And today? Today, in spite of its fascinating history, the property is now on sale in a solely private market for £12.000.000.
The analysis of this case study shows how listed private properties often carry a meaningful and abundant history, contain concealed mysteries, or were simply once occupied by interesting tenants who added a special value to the house. Nonetheless, like in the case of Old Battersea House, these historic gems and their intrinsic values remain hidden from the community and public at large, closed-up with merely private functions. In these terms, it appears that the property has lost its identity and character, slowly becoming a ‘private gadget home’ rather than a ‘home for the community’: it went from being a private residency with the aim of welcoming inside any member of the community to share history, art and way of living to be a hidden and secret place behind a brick wall. Then, it is in a scenery like that one of Battersea, which is currently seeing its history disappearing to give always more space to private housing, that this scheme makes its entrance (English Heritage, 2013, p. 1). This “house is not an object” (Holl, 2007, p. 6). This house is “home to many things” and should not be experienced as only a physical space delineated by four walls and a roof (Busch, 1999, inside cover), but as a “lived space” (Pallasmaa, 2005, p. 64).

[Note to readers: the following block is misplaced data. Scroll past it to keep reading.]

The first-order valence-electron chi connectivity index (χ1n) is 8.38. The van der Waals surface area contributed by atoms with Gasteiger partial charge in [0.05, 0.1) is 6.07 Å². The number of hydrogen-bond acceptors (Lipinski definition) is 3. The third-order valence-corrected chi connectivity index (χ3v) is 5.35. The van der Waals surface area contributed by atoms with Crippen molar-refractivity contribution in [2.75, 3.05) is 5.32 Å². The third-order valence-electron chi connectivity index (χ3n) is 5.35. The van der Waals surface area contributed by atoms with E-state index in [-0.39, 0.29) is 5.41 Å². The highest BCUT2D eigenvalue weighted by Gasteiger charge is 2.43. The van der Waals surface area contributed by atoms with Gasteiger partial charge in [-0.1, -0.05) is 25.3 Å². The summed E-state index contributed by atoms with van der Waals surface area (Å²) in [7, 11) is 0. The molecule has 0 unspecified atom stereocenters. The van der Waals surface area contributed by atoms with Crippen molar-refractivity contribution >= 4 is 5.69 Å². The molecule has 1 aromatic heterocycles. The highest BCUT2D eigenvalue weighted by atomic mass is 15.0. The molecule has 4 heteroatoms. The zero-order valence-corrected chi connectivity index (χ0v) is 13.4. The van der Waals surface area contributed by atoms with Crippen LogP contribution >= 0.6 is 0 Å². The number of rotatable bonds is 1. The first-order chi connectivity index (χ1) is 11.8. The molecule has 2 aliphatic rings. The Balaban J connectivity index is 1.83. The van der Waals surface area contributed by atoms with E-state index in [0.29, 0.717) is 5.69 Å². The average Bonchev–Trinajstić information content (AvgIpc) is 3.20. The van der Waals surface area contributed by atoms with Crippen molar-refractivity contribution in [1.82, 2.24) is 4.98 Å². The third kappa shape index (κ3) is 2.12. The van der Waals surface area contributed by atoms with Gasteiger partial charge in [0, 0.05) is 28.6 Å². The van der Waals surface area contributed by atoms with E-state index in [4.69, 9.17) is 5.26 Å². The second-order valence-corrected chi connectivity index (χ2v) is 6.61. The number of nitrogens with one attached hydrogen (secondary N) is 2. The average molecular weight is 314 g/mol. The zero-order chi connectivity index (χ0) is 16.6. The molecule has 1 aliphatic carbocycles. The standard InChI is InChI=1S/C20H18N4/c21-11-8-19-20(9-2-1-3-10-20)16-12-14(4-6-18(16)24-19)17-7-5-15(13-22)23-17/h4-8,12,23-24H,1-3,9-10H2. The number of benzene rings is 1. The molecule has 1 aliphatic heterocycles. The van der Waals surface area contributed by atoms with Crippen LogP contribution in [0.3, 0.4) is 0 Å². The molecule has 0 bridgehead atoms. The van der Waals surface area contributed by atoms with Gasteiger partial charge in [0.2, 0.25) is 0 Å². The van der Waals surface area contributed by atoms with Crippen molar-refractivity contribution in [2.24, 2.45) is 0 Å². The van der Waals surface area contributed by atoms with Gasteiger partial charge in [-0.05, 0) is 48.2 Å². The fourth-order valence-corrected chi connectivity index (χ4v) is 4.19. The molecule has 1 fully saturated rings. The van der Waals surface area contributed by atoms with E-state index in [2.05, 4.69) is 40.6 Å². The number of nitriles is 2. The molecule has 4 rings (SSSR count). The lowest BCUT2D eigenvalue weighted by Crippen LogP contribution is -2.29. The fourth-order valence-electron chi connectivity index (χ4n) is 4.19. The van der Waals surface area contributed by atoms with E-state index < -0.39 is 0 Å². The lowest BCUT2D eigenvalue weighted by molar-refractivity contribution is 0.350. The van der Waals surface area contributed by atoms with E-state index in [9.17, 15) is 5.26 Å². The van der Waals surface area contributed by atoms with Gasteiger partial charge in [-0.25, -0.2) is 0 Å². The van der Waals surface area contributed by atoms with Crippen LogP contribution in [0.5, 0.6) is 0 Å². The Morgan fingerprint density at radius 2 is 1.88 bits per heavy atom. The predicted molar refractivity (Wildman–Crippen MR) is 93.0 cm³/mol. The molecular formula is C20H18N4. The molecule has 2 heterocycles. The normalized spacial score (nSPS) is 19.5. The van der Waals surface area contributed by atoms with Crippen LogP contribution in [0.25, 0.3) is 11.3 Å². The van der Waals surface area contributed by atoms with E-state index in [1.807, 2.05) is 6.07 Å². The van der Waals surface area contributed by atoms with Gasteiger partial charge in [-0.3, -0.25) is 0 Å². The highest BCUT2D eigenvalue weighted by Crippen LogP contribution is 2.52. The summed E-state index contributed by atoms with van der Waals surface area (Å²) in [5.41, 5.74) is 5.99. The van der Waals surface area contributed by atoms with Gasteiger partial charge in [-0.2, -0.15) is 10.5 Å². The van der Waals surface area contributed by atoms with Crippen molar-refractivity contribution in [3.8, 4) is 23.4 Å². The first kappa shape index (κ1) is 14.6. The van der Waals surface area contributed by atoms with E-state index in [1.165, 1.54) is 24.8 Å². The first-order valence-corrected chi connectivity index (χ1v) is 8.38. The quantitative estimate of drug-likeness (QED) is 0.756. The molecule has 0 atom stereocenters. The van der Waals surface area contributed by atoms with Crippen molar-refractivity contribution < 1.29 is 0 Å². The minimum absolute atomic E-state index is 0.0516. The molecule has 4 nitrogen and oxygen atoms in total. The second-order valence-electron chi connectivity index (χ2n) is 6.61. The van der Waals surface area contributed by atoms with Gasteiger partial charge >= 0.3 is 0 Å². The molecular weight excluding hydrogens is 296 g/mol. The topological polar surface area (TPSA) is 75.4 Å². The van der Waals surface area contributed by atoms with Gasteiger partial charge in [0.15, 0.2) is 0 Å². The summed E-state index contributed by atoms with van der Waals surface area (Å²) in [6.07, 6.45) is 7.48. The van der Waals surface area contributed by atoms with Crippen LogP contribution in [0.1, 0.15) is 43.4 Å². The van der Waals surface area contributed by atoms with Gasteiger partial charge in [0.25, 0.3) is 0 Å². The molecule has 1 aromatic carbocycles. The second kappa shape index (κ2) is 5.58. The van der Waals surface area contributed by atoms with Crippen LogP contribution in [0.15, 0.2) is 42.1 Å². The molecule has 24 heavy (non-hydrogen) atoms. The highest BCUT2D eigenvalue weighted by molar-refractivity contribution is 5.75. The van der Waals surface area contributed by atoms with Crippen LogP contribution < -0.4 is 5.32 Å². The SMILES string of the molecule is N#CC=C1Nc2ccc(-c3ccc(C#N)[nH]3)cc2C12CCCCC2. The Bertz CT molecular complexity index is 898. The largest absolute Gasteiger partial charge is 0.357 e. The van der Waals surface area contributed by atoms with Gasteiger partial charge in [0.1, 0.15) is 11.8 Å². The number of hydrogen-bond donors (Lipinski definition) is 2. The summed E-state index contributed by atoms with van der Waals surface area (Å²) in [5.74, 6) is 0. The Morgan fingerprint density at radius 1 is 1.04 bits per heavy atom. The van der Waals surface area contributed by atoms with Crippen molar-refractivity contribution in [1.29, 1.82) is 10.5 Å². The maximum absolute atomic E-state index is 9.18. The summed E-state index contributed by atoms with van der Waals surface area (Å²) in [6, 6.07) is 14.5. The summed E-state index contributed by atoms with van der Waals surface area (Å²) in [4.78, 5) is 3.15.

By undertaking Old Battersea House as a potential National Trust case – which would allow the rescue of a significant building for the benefit of the community – the goal of this study is, therefore, to restore the historic values of Old Battersea House by revealing an architectural experience of its original use to be relived by the public, posing the question:
How can this study intervene to allow the greater community to relive, enjoy and learn from the property’s rich historical layers?